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H-1B Trends Revealed in Push for "Transparency"

Bridge Team Member

TheUnited States Citizenship and Immigration Services (USCIS) recently released“additional data” on employment-based visa applications in response to PresidentTrump’s April 18 Executive Order, entitled BuyAmerican, Hire American. The agencyhas dedicated a new section of its website to the provisions of this Executive Order, in which itseeks to provide “transparency for U.S. workers” with regards to the hiringpractices of employers who petition for foreign nationals.

Themajority of data on this website is for previous fiscal years and relatesprimarily to the L-1 and H-1B programs. There is also a breakdown of statutorycategories under which EADs have been applied for. Oneof the more interesting documents posted provides an analysis of trendsregarding the submission of H-1B petitions over the last 10 fiscal years, upto June 30 of FY2017, which ended on September 30, 2017.

Economically Aligned

Thefirst noteworthy trend that we see in this report is simply the volume ofpetitions filed each year, which appear to align closely with the economicdownturn experienced by the country as a whole. Now, keep in mind that these numbers include both initial petitions aswell as petitions seeking to extend, amend an existing H-1B status, oreffectuate a change of employer.

After314,621 petitions were submitted in FY 2007, we see a steady decline over thenext two years to as few as 248,272 during FY 2009, a reduction of over 20percent.  This sharp reduction is thenfollowed by steady year-on-year increases, with the exception of FY 2010, whichsaw 299,690 petitions filed, versus 308,242 during FY 2009.  This trend culminated in the receipt of astaggering 399,349 in FY 2016, representing an increase of 60 percent over a7-year period!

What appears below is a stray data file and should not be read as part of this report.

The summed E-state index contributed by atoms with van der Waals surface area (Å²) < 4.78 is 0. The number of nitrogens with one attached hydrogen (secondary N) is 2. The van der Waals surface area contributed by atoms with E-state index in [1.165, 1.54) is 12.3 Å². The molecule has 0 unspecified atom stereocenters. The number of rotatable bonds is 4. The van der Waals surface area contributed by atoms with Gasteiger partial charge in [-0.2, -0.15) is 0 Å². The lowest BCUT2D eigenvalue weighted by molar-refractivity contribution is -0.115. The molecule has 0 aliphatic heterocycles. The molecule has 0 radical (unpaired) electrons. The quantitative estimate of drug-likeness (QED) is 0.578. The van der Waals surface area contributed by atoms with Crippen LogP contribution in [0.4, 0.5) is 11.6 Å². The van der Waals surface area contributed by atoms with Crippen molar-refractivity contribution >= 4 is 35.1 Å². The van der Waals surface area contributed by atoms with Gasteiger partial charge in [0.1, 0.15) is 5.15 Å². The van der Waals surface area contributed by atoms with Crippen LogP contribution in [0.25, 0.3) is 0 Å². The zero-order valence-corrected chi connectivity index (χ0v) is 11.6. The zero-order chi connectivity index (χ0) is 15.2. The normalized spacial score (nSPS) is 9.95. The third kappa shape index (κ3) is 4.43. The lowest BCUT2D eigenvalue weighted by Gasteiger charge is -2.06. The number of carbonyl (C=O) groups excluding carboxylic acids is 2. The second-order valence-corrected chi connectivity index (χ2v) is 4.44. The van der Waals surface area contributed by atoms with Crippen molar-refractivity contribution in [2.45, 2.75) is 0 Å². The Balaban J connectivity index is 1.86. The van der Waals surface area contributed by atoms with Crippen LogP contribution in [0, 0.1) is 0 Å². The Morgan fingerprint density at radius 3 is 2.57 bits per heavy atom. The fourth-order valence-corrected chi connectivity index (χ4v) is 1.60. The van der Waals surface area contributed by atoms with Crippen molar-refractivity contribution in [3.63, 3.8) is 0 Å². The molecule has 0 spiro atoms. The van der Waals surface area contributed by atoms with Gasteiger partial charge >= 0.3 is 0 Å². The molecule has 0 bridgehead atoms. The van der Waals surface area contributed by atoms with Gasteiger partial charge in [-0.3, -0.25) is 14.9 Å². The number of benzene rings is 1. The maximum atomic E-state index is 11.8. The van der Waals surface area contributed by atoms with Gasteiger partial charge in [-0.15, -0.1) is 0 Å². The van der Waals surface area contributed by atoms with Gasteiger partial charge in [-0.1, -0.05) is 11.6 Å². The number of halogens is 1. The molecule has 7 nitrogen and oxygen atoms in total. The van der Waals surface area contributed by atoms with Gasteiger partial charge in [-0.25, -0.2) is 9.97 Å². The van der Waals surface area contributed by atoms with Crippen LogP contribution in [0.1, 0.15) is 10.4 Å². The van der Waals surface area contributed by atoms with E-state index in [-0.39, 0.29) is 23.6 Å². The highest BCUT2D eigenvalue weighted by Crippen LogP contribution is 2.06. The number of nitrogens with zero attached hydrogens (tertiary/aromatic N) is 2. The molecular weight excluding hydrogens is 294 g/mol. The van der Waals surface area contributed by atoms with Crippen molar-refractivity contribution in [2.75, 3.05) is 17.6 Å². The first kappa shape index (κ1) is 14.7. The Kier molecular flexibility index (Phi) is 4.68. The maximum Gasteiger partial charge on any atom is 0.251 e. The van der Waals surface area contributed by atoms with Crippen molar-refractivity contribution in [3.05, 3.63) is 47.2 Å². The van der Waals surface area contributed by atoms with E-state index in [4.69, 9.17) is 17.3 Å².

Bulk of Beneficiaries From India

Anotherclear takeaway from the data in this report is that of the 3,401,117 petitions receivedsince FY 2007, around 64 percent (2,183,112) were filed on behalf ofbeneficiaries from India.  China comes ina very distant second, with 296,313 petitions, or 8.7 percent of total filings.With the exception of these two countries, nationals of all other countrieswithin the top 20 saw a significant drop in petitions filed between FY 2007 andFY 2017. 

Tech Continues to Dominate

The dataregarding the nationalities of H-1B beneficiaries can be closely tied to trendsregarding the field of employment for H-1B beneficiaries.  Computer-related occupations have long ruledthe roost in their use of H-1B visas.

However,this correlation has grown stronger within the past ten years, according to thedate presented by USCIS.  Whilecomputer-related occupations accounted for around 50 percent of total petitionsfiled in FY 2007, this grew to over 75 percent in FY 2016.  This strong increase has likely been broughtabout by the proliferation in recent years of IT support agencies placingworkers onsite with third-party vendors, as well as the strong development ofrecruitment channels within Indian cities and universities.      

While the H-1B program has itscritics, these numbers reveal that its usage is only growing stronger witheach fiscal year.  With 199,000 applications being received within four days of the cap-season opening on April 3 ofthis year, perhaps it is time for Congress to revisit the current capavailability of 85,000 per year for private employers?

Should you have any questions about how this impacts your business or employees, please do not hesitate to reach out to us at support@bridge.us.

Disclaimer: This content is not a form of legal advice and should not be treated as a substitute for legal counsel. Bridge US encourages readers to discuss any and all immigration-related concerns with an attorney.


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